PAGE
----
. “I have now," continued my friend, "given you an account of those who were placed on the right hand of the matron, and who, according to the order in which they sat, were Deism, Judaism, and Popery. On the left hand, as I told you, appeared Presbyterý. The next to her was a figure which somewhat puzzled me: it was that of a man looking, with horror in his eyes, upon a silver bason filled with water. Observing something in his countenance that looked like lunacy, I fancied at first that he was to express that kind of distraction which the physicians call the Hydrophobia : but considering what the intention of the show

was, I immediately recollected myself, and concluded it to be Anabaptism.

“The next figure was a man that sat under a most profound composure of mind : he wore an hat whose brims were exactly parallel to the horizon: his garment had neither sleeve nor skirt, nor so much as a superfluous button. What he called his cravat, was a little piece of white linen quilled with great exactness, and hanging below his chin about two inches. Seeing a book in his hand, I asked our artist what it was, who told me it was the Quaker's religion; upon which I desired a sight of it. Upon perusal, I found it to be nothing but a new-fashioned grammar, or an art of abridging ordinary discourse. The nouns were reduced to a very small number, as the light, friend, Babylon. The principal of his pronouns was thou ; and as for you, ye, and yours,


I found they were not looked upon as parts of speech in this grammar. All the verbs wanted the second person plural ; the participles ending all in ing or ed, which were marked with a particular accent. There were no adverbs besides yea and nay.

The same thrift was observed in the prepositions. The conjunctions were only hem! and ha! and the interjections brought under the three heads of sighing, sobbing, and groaning. There was at the end of the grammar a little nomenclature, called “The Christian Man's Vocabulary,” which gave new appellations, or (if you will) Christian names to almost everything in life. I replaced the book in the hand of the figure, not without admiring the simplicity of its garb, speech, and behaviour.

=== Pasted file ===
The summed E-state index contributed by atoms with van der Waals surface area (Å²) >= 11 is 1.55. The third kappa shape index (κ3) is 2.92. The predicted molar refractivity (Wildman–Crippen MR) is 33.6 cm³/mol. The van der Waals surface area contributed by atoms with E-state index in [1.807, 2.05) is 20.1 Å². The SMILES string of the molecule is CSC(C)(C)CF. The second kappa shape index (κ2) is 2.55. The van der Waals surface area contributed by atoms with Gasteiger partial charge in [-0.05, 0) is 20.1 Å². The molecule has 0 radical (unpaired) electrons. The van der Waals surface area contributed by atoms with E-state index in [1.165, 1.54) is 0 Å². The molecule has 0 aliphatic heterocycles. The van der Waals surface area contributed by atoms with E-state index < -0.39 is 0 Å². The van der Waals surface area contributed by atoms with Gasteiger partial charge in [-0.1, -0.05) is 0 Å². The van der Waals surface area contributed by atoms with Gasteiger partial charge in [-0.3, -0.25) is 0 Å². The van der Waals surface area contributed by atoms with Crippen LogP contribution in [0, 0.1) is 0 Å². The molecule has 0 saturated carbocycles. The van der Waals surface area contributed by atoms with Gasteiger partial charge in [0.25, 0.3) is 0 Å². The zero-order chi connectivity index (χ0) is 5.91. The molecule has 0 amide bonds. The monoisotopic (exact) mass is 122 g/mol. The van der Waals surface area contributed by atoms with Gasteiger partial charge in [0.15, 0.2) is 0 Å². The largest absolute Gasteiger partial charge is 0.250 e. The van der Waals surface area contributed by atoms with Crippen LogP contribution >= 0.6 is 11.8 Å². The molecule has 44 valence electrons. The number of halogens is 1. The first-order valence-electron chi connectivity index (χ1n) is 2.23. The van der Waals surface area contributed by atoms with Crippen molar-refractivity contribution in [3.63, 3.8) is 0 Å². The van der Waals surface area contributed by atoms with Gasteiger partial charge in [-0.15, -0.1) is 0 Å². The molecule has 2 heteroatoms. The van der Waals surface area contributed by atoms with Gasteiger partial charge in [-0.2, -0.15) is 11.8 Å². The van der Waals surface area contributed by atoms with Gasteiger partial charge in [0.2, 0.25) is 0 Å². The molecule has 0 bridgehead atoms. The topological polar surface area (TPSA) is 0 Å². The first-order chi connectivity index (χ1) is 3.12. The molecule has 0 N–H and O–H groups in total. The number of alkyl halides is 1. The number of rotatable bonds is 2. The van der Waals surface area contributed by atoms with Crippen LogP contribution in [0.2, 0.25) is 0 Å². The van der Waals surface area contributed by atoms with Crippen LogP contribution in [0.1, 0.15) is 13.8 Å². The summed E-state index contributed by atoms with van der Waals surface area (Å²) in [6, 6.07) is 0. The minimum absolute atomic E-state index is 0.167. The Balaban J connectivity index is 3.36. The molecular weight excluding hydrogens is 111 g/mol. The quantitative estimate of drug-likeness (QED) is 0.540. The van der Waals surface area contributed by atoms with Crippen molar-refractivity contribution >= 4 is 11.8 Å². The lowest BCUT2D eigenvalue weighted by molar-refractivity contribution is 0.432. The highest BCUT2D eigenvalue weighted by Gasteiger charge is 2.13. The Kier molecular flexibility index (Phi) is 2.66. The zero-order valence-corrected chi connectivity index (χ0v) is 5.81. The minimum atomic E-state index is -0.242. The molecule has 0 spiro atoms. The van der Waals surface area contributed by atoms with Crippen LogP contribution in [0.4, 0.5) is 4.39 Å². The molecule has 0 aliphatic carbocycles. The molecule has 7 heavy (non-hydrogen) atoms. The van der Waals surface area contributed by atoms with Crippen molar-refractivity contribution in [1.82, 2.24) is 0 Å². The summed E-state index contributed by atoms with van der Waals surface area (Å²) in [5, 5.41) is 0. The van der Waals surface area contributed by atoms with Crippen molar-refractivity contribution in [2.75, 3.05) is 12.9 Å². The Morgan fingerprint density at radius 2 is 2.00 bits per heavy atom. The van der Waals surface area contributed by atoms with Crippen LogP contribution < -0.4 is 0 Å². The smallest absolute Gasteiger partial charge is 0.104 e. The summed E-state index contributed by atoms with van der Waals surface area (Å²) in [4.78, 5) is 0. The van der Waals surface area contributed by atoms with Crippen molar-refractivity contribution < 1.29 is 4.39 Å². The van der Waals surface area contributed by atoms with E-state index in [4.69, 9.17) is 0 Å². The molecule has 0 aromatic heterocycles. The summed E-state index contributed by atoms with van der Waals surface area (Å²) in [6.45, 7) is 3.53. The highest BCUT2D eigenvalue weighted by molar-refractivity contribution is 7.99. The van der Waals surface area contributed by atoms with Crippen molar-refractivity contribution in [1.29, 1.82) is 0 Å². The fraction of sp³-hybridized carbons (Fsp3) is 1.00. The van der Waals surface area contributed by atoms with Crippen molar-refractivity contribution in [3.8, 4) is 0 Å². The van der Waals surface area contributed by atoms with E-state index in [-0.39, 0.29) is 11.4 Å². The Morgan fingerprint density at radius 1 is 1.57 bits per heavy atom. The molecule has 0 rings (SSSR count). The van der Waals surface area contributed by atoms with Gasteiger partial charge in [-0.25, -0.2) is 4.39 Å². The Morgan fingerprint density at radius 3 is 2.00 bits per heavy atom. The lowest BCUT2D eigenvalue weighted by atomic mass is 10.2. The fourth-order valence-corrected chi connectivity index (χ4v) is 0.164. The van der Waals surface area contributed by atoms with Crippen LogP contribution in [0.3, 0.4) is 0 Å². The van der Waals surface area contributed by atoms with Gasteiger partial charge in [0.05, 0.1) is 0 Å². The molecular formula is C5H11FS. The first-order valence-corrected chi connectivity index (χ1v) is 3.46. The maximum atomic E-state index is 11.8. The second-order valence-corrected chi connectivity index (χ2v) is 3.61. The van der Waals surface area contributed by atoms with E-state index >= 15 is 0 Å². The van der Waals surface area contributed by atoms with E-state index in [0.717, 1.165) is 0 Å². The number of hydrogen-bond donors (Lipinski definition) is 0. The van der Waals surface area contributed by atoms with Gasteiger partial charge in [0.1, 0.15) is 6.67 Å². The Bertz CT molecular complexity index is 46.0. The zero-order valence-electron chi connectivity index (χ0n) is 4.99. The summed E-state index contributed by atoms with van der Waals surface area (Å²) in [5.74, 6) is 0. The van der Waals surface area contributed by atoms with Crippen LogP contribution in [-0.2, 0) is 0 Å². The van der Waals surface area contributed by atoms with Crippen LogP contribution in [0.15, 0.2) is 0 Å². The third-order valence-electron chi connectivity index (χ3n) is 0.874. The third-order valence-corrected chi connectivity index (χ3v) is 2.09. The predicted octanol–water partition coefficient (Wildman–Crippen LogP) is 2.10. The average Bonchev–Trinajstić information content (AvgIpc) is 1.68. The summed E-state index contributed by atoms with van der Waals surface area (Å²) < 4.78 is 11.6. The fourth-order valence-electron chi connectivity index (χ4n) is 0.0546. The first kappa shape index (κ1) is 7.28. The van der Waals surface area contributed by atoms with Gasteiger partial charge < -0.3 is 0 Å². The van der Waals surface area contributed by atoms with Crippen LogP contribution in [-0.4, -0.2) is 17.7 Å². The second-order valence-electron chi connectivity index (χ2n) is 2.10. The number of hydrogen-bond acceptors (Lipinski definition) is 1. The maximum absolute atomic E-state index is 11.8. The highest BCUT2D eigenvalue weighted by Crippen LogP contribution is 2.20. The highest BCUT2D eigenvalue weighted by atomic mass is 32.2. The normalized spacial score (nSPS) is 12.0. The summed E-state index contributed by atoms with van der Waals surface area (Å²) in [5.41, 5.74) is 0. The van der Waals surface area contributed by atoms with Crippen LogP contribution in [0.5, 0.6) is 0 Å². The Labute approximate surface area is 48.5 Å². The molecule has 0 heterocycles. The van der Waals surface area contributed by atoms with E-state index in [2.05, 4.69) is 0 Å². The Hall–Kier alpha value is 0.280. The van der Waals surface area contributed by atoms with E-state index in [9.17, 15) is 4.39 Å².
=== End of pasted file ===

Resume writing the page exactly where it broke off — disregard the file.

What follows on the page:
“Just opposite to this row of religions, there was a statue dressed in a fool's coat, with a cap of bells upon his head, laughing and pointing at the figures that stood before him. This idiot is supposed to say in his heart what David's fool did some thousands of years ago, and was therefore designed as a proper representative of those among us who are called atheists and infidels by others, and free-thinkers by themselves.

“There were many other groups of figures which I did not know the meaning of; but seeing a collection of both sexes turning their backs upon the company, and laying their heads very close together, I inquired after their religion, and found that they called themselves the Philadelphians, or the family of love.

“In the opposite corner there sat another little congregation of strange figures, opening their mouths as wide as they could gape, and distinguished by the title of 'The sweet Singers of Israel.'

I must not omit, that in this assembly of wax there were several pieces that moved by clock-work, and gave great satisfaction to the spectators. Behind the matron there stood one of these figures, and behind Popery another, which, as the artist told us, were each of them the genius of the person they attended. That behind Popery represented Persecution, and the other Moderation. The first of these moved by secret springs towards a great heap of dead bodies that lay piled upon one another at a considerable distance behind the principal figures. There were written on the foreheads of these dead men several hard words, as Pre